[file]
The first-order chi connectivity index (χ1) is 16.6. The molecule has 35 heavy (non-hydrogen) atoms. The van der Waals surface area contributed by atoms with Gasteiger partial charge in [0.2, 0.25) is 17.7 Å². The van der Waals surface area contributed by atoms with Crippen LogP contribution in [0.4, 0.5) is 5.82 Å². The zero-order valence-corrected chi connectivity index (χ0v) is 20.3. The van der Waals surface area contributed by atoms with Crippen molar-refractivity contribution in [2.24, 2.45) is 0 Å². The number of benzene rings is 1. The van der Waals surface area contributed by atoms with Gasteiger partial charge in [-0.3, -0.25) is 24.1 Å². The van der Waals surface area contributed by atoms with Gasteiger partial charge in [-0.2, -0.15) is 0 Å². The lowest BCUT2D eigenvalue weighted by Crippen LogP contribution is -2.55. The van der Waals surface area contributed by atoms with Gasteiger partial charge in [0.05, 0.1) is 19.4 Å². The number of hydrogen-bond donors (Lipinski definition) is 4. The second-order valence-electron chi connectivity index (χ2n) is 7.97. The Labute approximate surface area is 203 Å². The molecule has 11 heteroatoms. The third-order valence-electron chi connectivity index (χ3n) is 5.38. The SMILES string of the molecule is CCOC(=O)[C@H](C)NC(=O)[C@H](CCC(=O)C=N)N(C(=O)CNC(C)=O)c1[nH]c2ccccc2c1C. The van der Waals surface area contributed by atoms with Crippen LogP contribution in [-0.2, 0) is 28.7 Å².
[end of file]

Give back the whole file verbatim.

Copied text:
The first-order chi connectivity index (χ1) is 16.6. The molecule has 35 heavy (non-hydrogen) atoms. The van der Waals surface area contributed by atoms with Gasteiger partial charge in [0.2, 0.25) is 17.7 Å². The van der Waals surface area contributed by atoms with Crippen LogP contribution in [0.4, 0.5) is 5.82 Å². The zero-order valence-corrected chi connectivity index (χ0v) is 20.3. The van der Waals surface area contributed by atoms with Crippen molar-refractivity contribution in [2.24, 2.45) is 0 Å². The number of benzene rings is 1. The van der Waals surface area contributed by atoms with Gasteiger partial charge in [-0.3, -0.25) is 24.1 Å². The van der Waals surface area contributed by atoms with Gasteiger partial charge in [-0.2, -0.15) is 0 Å². The lowest BCUT2D eigenvalue weighted by Crippen LogP contribution is -2.55. The van der Waals surface area contributed by atoms with Gasteiger partial charge in [0.05, 0.1) is 19.4 Å². The number of hydrogen-bond donors (Lipinski definition) is 4. The second-order valence-electron chi connectivity index (χ2n) is 7.97. The Labute approximate surface area is 203 Å². The molecule has 11 heteroatoms. The third-order valence-electron chi connectivity index (χ3n) is 5.38. The SMILES string of the molecule is CCOC(=O)[C@H](C)NC(=O)[C@H](CCC(=O)C=N)N(C(=O)CNC(C)=O)c1[nH]c2ccccc2c1C. The van der Waals surface area contributed by atoms with Crippen LogP contribution in [-0.2, 0) is 28.7 Å².